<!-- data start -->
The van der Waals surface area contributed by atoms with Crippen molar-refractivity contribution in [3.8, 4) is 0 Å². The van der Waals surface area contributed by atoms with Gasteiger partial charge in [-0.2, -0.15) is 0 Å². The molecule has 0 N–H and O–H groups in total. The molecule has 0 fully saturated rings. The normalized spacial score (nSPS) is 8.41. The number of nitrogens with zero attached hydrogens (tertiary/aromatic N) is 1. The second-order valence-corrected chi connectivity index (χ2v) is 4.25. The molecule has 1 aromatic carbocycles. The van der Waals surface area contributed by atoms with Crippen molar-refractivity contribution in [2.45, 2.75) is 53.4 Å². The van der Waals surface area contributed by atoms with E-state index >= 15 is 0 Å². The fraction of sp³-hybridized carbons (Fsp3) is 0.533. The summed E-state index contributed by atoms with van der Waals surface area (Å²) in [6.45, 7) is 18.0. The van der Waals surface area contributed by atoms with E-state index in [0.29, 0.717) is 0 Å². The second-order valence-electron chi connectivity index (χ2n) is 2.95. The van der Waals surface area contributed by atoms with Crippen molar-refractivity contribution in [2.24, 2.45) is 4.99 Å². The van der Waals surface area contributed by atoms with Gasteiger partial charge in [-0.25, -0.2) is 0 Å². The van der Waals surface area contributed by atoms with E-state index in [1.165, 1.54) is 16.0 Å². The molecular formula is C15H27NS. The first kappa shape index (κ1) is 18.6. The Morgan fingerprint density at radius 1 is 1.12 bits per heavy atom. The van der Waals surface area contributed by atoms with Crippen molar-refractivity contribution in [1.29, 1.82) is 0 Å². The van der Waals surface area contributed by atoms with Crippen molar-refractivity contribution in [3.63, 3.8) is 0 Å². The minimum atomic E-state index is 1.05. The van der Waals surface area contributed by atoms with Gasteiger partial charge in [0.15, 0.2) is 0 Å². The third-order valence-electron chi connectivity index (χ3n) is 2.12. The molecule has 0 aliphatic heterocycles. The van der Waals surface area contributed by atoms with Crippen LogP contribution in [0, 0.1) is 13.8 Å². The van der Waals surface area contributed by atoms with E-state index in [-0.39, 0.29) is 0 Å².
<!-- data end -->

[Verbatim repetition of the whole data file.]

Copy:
The van der Waals surface area contributed by atoms with Crippen molar-refractivity contribution in [3.8, 4) is 0 Å². The van der Waals surface area contributed by atoms with Gasteiger partial charge in [-0.2, -0.15) is 0 Å². The molecule has 0 N–H and O–H groups in total. The molecule has 0 fully saturated rings. The normalized spacial score (nSPS) is 8.41. The number of nitrogens with zero attached hydrogens (tertiary/aromatic N) is 1. The second-order valence-corrected chi connectivity index (χ2v) is 4.25. The molecule has 1 aromatic carbocycles. The van der Waals surface area contributed by atoms with Crippen molar-refractivity contribution in [2.45, 2.75) is 53.4 Å². The van der Waals surface area contributed by atoms with E-state index >= 15 is 0 Å². The fraction of sp³-hybridized carbons (Fsp3) is 0.533. The summed E-state index contributed by atoms with van der Waals surface area (Å²) in [6.45, 7) is 18.0. The van der Waals surface area contributed by atoms with E-state index in [0.29, 0.717) is 0 Å². The second-order valence-electron chi connectivity index (χ2n) is 2.95. The van der Waals surface area contributed by atoms with Crippen molar-refractivity contribution in [2.24, 2.45) is 4.99 Å². The van der Waals surface area contributed by atoms with Gasteiger partial charge in [-0.25, -0.2) is 0 Å². The van der Waals surface area contributed by atoms with E-state index in [1.165, 1.54) is 16.0 Å². The molecular formula is C15H27NS. The first kappa shape index (κ1) is 18.6. The Morgan fingerprint density at radius 1 is 1.12 bits per heavy atom. The van der Waals surface area contributed by atoms with Crippen molar-refractivity contribution in [1.29, 1.82) is 0 Å². The van der Waals surface area contributed by atoms with Crippen molar-refractivity contribution in [3.63, 3.8) is 0 Å². The minimum atomic E-state index is 1.05. The van der Waals surface area contributed by atoms with Gasteiger partial charge in [0.15, 0.2) is 0 Å². The third-order valence-electron chi connectivity index (χ3n) is 2.12. The molecule has 0 aliphatic heterocycles. The van der Waals surface area contributed by atoms with Crippen LogP contribution in [0, 0.1) is 13.8 Å². The van der Waals surface area contributed by atoms with E-state index in [-0.39, 0.29) is 0 Å².